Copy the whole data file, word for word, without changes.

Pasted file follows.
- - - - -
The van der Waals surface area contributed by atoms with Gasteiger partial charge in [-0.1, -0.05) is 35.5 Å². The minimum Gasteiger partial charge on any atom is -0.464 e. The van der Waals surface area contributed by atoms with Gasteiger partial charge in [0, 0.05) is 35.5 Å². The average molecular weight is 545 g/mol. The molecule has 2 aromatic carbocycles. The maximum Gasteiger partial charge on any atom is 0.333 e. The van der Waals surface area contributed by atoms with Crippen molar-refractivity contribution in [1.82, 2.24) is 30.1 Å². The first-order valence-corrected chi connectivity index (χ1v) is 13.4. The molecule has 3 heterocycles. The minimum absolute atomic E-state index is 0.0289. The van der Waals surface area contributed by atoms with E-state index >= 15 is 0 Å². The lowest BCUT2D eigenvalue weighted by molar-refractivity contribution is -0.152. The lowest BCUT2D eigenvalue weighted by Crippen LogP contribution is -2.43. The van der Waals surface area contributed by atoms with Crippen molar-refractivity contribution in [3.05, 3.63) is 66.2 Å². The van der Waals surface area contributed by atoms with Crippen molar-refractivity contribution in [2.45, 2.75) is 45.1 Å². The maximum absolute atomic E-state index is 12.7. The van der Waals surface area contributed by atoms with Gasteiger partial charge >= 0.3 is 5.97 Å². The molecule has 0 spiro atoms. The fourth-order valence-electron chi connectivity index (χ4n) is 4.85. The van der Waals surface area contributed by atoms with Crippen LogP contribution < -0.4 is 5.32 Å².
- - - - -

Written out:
The van der Waals surface area contributed by atoms with Gasteiger partial charge in [-0.1, -0.05) is 35.5 Å². The minimum Gasteiger partial charge on any atom is -0.464 e. The van der Waals surface area contributed by atoms with Gasteiger partial charge in [0, 0.05) is 35.5 Å². The average molecular weight is 545 g/mol. The molecule has 2 aromatic carbocycles. The maximum Gasteiger partial charge on any atom is 0.333 e. The van der Waals surface area contributed by atoms with Crippen molar-refractivity contribution in [1.82, 2.24) is 30.1 Å². The first-order valence-corrected chi connectivity index (χ1v) is 13.4. The molecule has 3 heterocycles. The minimum absolute atomic E-state index is 0.0289. The van der Waals surface area contributed by atoms with E-state index >= 15 is 0 Å². The lowest BCUT2D eigenvalue weighted by molar-refractivity contribution is -0.152. The lowest BCUT2D eigenvalue weighted by Crippen LogP contribution is -2.43. The van der Waals surface area contributed by atoms with Crippen molar-refractivity contribution in [3.05, 3.63) is 66.2 Å². The van der Waals surface area contributed by atoms with Crippen molar-refractivity contribution in [2.45, 2.75) is 45.1 Å². The maximum absolute atomic E-state index is 12.7. The van der Waals surface area contributed by atoms with Gasteiger partial charge >= 0.3 is 5.97 Å². The molecule has 0 spiro atoms. The fourth-order valence-electron chi connectivity index (χ4n) is 4.85. The van der Waals surface area contributed by atoms with Crippen LogP contribution < -0.4 is 5.32 Å².